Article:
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It was Sigmund Freud who developed a psychoanalytical theory of personality, grouping all human personalities into three divisions that he named the id, the ego, and the superego. More specifically, the id represents our primitive instinctive side, the side that only acts for immediate gratification of any desire, such as the satisfaction of hunger, thirst, or even lust. The ego is the part of our personality that checks the instinctive impulses of the id in order to deal with reality. Finally, the superego is the part that acts based on moral standards, society's sense of right and wrong. We can use Freud's psychoanalytical theory when examining a text through psychoanalytical criticism. Since the id, the ego, and the superego apply to all of humankind's personalities, they can be applied to just about any character. We can use Louise Erdrich's The Plague of Doves as an example.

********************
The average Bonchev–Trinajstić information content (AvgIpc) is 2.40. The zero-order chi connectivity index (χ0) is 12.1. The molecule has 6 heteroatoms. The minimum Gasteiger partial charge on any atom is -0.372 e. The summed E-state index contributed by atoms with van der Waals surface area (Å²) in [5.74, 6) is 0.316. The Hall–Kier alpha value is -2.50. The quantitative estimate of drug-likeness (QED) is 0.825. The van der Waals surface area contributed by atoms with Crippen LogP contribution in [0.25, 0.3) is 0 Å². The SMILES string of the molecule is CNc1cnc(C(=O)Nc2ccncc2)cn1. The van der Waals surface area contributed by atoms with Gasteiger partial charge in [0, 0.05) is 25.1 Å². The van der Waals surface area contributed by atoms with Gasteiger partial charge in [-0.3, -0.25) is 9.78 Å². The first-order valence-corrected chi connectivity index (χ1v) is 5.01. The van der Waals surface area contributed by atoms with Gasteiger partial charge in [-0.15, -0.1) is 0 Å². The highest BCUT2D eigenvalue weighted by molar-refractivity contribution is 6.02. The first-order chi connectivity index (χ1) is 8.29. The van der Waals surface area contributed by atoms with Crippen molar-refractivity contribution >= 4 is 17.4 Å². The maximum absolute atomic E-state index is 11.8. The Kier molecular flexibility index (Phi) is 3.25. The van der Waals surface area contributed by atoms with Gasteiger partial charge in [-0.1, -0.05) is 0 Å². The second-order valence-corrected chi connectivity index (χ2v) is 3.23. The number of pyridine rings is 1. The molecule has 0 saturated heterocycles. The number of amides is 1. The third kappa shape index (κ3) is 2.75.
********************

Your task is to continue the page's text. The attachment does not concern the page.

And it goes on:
The Plague of Doves is set on the Ojibwe reservation in North Dakota, just outside of the town Pluto. The novel especially concerns the murder of a Pluto farm family, particularly the ensuing consequences of the murder. The story starts out with four young Native Americans of the Ojibwe tribe, Mooshum, Cuthbert Peace, Asignak, and Holy Track, traveling to Pluto just as the murder takes place. They stop at the farm because they become alarmed by the sound of the unmilked cows crying out. We can clearly see both the id and the ego portrayed in Cuthbert's and Asignak's different reactions to the situation. First, Cuthbert instinctively wants to help the cows, but Asignak tries to get them all away from the farm and uninvolved because he senses danger and knows that society is likely to blame the Indians for the danger. Cuthbert shows further instincts when he wants to help the baby, leading to the discovery of the murder. It can be argued that Cuthbert's instinctive acts portray the id and are a way for him to fulfill his born need to care for and nurture. As soon as they discover the murder, Asignak warns Cutherbert not to get involved, saying that if they report the murder, they'll be blamed and hanged for the deed. Asignak's responses to the situation is a clear example of the ego. He is basing his actions on his knowledge and fears of society, particularly his knowledge that society is prejudiced against his race, ready to accuse his race of any wrongdoings. However, Asignak further portrays the superego when he next writes an anonymous letter to the police informing them of the murder. Regardless, Asignak's first instincts prove to be correct when, after Mooshum unfortunately blabs about the murder while drunk, the rest Mooshum's Indian friends are indeed accused of the murder and hanged.
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